One of the attractive features about being an entrepreneur is that you don’t have to work for anyone else. When I was in a corporate job I hated having to beg bosses for leave, whether it was for medical reasons or simply needing to take off for a few days on vacation. I knew I had worked hard throughout the year, the time off was part of the agreement we signed on, but somehow bosses always made it out to be a big deal when an employee went to apply for leave. It was a trend that I observed happening to almost all of my friends. It’s a different matter that when I ended up starting Arras, I did not have much time for anything else!
There are always a hundred things buzzing around in your head and always hundreds more to get done. It is a haphazard, ambiguous environment that one has to learn to navigate in their own style and manner. My last work experience being with an organised, global multinational that spent hours on training employees on processes and operating procedures the shift to an unorganised, small business setup in the textile industry in India has been drastic, to say the least.
While I try to maintain a work-life balance, work often spills over to late nights and back-to-back weekends for most days. Still there are days with zero sales or low seasons, and I find myself venting out to my inner circle and asking them where I’m going wrong. Usually they will tell me that I should not be so hard on myself. When the apps on my phone hear that conversation, I’ll see all kinds of related posts on Instagram about going slow, taking breaks, rewarding oneself with treats because after all, we deserve it. I started seeing them so often that it got to me. Everyone’s out there telling me that I deserve a break but when do I actually know if I really need one?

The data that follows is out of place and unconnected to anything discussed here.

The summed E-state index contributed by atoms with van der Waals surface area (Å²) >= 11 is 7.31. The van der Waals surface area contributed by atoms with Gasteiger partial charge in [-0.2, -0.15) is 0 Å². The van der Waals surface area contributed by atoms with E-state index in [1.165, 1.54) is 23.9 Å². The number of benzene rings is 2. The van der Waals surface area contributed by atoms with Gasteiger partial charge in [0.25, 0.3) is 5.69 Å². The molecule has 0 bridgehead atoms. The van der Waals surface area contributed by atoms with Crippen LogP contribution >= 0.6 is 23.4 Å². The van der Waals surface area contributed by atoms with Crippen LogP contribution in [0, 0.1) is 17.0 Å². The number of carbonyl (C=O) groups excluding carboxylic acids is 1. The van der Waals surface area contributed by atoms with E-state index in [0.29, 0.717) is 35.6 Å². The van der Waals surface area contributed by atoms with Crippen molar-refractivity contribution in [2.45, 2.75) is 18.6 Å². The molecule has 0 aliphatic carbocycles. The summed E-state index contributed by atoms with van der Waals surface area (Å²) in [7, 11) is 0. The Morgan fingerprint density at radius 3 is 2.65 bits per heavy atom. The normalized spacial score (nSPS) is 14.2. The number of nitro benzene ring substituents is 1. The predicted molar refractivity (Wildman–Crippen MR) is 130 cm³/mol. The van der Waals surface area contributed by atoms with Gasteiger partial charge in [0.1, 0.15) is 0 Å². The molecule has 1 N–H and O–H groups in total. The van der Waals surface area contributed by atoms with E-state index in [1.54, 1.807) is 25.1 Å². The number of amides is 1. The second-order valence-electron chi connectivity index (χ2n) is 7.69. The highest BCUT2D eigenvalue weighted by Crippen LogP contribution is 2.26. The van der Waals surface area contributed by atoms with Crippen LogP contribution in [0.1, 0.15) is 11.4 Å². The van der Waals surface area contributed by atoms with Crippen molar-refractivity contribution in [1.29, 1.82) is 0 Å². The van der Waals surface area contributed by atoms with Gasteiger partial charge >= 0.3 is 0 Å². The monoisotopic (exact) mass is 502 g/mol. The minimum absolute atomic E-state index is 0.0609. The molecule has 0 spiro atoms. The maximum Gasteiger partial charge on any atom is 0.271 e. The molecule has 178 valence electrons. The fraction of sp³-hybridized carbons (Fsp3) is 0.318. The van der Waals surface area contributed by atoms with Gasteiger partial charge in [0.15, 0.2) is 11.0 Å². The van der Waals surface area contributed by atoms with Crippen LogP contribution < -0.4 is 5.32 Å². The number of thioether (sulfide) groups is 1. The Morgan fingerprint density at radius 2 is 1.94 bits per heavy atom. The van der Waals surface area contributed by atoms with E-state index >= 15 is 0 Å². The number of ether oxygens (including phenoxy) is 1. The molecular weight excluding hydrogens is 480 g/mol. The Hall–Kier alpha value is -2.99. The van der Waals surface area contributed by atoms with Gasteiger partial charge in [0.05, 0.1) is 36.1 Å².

Earlier, I would feel extremely guilty if I took a day off from work or if I spent money on something that is more of a want than a need. I am very hard on myself when it comes to work and my indulges but overtime, I started listening to what my mind was saying. Some days my brain gets so fatigued that I know it’s time to decompress. I feel lethargic on days when low nutrition diet and no exercise are usually the main culprits, when more coffee is never the long-term solution. Those days I know it’s time to hit the reset button. I guess that's what they meant when they said work to the bone. Having a purpose to your work helps in this case, in looking forward to accomplishing something but I still don't think it's necessary to reward myself each time that I do.
So, for the longest time I have been thinking of writing it down- that it’s okay to be hard on yourself, because you are the only one who knows how much you can take. If you’re not holding yourself accountable for your actions and your responsibilities, then who else will? And why would you want someone else to anyway? Being hard on yourself isn’t nearly as bad as they make it out to be on social media. It’s a good thing. It teaches you the value of time, money and self-worth.
Be hard on yourself, just don’t let anyone else do it.